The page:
University of Guelph student’s racist TikTok sparks community outrage

A racist social media post over the weekend has the University community talking about anti-Black racism right here at home.

On Saturday, May 30, a pair of TikTok videos started circulating on social media showing a young white University of Guelph student using overtly racist slurs.

The university responded to a post on Twitter from the official university account acknowledging that they are aware of the situation.

“We will not tolerate any expressions of hatred,” said the Tweet. “We are taking steps to address this troubling situation that we know is hurtful to many.”

The TikTok posts ended up on a number of Facebook groups over after being publicly called out in a since-hidden Twitter thread.

“I emailed the diversity and human rights department because they actually responded to my tweet before I took this to Facebook,” said Nanci Dos Santos, the student who created the initial Facebook posts. “what they said was not enough.”

A pair of anti-Black TikTok videos were posted
on social media this past weekend and
upset many in the U of G community.

“They did not say how the student will be punished. Academic probation could be a potential option as a consequence for the student, but that would be a slap to the face,” she said.

“How will students of colour feel on campus?” asked Dos Santos about the possibility that there may not be any repercussions. “I doubt they will feel safe.”

University of Guelph professor Ajay Sharma tweeted that he had been receiving messages from students regarding the TikTok videos.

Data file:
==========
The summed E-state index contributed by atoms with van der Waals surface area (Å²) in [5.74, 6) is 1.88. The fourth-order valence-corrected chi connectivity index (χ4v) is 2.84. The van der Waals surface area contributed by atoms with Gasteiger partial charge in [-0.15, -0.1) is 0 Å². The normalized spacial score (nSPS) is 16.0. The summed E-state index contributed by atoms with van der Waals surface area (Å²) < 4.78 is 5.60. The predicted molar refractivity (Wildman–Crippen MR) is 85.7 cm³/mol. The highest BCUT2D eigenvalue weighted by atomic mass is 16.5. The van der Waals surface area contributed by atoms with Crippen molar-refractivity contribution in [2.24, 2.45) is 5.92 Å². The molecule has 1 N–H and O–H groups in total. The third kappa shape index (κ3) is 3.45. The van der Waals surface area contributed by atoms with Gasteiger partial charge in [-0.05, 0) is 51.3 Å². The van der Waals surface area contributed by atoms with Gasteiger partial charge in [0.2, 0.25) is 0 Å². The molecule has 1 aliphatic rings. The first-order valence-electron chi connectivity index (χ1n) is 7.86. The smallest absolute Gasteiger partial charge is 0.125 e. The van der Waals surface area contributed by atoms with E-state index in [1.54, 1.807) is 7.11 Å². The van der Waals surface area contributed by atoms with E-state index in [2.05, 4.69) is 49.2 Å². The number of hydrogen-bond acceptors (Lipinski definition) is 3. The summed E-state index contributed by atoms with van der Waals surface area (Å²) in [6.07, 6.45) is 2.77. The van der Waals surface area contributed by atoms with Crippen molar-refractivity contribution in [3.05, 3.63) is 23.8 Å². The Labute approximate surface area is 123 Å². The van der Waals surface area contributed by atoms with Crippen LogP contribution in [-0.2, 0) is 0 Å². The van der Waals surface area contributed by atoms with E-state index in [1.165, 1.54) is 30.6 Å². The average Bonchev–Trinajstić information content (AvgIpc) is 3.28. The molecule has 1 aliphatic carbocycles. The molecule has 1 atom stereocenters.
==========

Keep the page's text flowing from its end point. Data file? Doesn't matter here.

“Many students have contacted me about a student calling black people “Monkeys” on social media,” Sharma said in a tweet.

In a two-part statement released on Tuesday, the Central Student Association pledged to do their best to support students and the campus community.

“We fight alongside you in collectively dismantling the systems of racism and oppression on and off campus,” said the statement addressing Black students on campus.

To non-Black U of G students, the CSA urged introspection.

“This is a time to learn, unlearn, show up, and utilize our voices […] and whatever resources we have to demonstrate our solidarity and take action,” said the statement addressing non-Black students.

With students at home due to COVID-19, it’s a difficult time to be providing student support in-person, but CSA President Tyler Poirier says that the CSA will continue to work for students.

“We’re looking at different avenues to support students,” said Poirier.

“We’re trying the best we can to work with what we have,” he said. “We’re working with other groups to make sure that what we can provide is the best it can be.”

The University of Guelph issued a separate anti-racism solidarity statement earlier this week.

The university’s statement follows the Black Lives Matter protests happening across the world,

“We stand in solidarity with Black students, faculty and staff at the U of G against racism and violence during this troubling time and always,” said the statement posted to the university’s website on Sunday.

“We offer support to anyone feeling vulnerable or at risk,” the Uof G said in the statement. “We are here as allies to the Black community and will do our part to ensure respect, safety and dignity on our campuses.”

Students have been encouraged to reach out to Tameera, the department of Student Experience’s Cultural Diversity Advisor at

The department of Student Experience is holding a Black healing drop in space June 2 and June 4 and a non-black POC solidarity drop-in space June 3.
Details can be found on the departments social media: Student Experience on Facebook.

This article was originally published on GuelphWire.

Written by
Jack Fisher

Jack Fisher is an independent journalist. He holds a BAH from the University of Guelph, and a post-graduate certificate from Sheridan College in journalism.
@Jack_Fisher_4 on Twitter and Instagram

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Written by Jack Fisher